fashion. There are a lot of questions that inevitably pop up with the
continuity of a time-traveling character, and I felt that the worldbuilding
done to ground this concept was particularly exceptional. In the end, The
Time Traveler's Wife is a descriptive and heart-warming/wrenching tale that
at least deserves one read-through.

A romantic book wrapped tightly in a single sci-fi element, I give The Time
Traveler’s Wife 4.0 stars out of 5.

Reviewer's Name: Benjamin W.
Simon vs. The Homo Sapiens Agenda
Albertalli, Becky
5 stars = Bohemian Rhapsody Awesome!

Becky Albertalli's novel "Simon vs The Homo Sapiens Agenda" is a wonderful coming of age book that shows the hardships of being different in high school. Simon Spier is your average high school student. He has a close group of friends who he loves, he gets decent grades, loves participating in theater, but he keeps a secret about himself from all of those around him.
"Simon vs The Homo Sapiens Agenda" is a great story for those who love love, drama, and just being a teenager. Truly a story for the ages.

Reviewer's Name: Maddie K.
The First Grave on the Right
Jones, Darynda
5 stars = Bohemian Rhapsody Awesome!

This book is the first of a 13 book series and it is FANTASTIC!!!!! It is hilarious, the characters are very well developed. The story line is very intriguing as well as entertaining. All around this book is a great mix of romance (beware it seems a little surprising how descriptive it is), supernatural and comedy!!

Reviewer's Name: Meg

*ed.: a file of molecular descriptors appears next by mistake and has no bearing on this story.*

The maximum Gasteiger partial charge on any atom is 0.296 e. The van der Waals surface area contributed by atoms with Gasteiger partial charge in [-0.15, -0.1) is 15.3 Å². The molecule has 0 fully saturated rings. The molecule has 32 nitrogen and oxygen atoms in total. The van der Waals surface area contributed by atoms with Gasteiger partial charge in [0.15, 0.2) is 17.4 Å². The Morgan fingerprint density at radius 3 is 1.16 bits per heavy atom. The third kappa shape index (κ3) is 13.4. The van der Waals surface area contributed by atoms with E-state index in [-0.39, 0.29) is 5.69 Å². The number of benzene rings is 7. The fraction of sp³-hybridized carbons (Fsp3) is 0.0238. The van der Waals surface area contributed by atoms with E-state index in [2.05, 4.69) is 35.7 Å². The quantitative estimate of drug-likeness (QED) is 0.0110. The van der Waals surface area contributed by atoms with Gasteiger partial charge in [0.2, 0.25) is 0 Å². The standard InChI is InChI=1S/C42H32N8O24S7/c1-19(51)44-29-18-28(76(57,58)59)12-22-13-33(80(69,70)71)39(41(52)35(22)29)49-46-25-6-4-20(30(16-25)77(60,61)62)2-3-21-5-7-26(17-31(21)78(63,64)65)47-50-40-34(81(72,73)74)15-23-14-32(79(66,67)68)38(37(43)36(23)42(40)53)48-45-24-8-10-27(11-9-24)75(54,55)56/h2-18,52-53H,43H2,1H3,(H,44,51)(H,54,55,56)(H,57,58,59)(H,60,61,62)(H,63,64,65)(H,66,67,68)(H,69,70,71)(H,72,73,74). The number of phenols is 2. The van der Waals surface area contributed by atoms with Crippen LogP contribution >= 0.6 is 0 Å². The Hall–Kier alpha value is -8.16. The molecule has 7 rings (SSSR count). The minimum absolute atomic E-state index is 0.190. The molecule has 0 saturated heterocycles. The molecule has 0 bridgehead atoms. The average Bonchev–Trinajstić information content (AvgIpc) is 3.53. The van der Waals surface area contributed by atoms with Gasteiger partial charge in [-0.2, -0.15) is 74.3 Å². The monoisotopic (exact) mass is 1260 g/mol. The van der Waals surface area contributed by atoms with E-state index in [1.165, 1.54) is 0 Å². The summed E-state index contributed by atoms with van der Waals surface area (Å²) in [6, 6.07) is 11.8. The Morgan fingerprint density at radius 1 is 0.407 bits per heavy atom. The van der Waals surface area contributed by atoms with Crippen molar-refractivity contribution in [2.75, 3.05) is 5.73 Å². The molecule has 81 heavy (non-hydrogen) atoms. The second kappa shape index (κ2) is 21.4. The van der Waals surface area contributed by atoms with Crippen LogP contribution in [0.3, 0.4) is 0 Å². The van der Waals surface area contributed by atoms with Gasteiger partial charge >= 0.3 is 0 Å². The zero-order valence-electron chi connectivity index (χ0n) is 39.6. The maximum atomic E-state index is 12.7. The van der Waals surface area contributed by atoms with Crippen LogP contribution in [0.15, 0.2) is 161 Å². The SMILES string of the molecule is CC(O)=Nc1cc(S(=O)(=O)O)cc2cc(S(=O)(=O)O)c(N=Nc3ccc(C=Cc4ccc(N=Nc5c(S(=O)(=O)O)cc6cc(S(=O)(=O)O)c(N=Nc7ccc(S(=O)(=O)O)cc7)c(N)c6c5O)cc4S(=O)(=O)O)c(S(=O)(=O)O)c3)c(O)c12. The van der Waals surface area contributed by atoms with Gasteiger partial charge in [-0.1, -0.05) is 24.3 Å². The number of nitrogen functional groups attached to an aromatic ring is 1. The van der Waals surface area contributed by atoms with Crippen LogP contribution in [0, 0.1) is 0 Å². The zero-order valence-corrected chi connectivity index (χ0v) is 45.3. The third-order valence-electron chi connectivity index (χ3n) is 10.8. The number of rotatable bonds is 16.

Meyer, Stephanie
5 stars = Bohemian Rhapsody Awesome!

Twilight Was a great book! This book is about a girl named Bella who moves to the gloomy small town Forks, she just wants to go back to her mom and the sun. She has her first day of school ahead of her and dose not expect to find anything that she likes, but then she meets Edward Cullen. He and his siblings are strange. they seem different, even flawless. The moment Bella walks into her bio class and is forced to sit next tho Edward she knows that he dose not like her, or as she thinks. As Bella and Edward draw closer and she discovers his greatest secrete, a secrete that could kill her. Bella dose not know it but Edward begins to love her. how far will they go for love?
Grade 7 reviewer.

Reviewer's Name: Annek S.
The Elite
Cass, Kiera
5 stars = Bohemian Rhapsody Awesome!

I love this series! Each book gets better and better as it goes on.
Although this one might not be my favorite out of all the series, it still is an amazing book. I loved every bit of it. If you read the first book you already know that there are some scenes that are more for teens and not kids, but only a few. Overall this book was so much fun to read and go through everything with the characters.

Reviewer's Name: Tierney B
Metro Girl
Evanovich, Janet
1 star = Yuck!

I can honestly say, this is the worst book I have read in 2018. I couldn't believe it was written by Janet Evanovich. It lacked her usual wit and laugh out loud moments. I actually thought I would love it since I enjoyed the graphic novel. But no. I didn't care about any of the characters.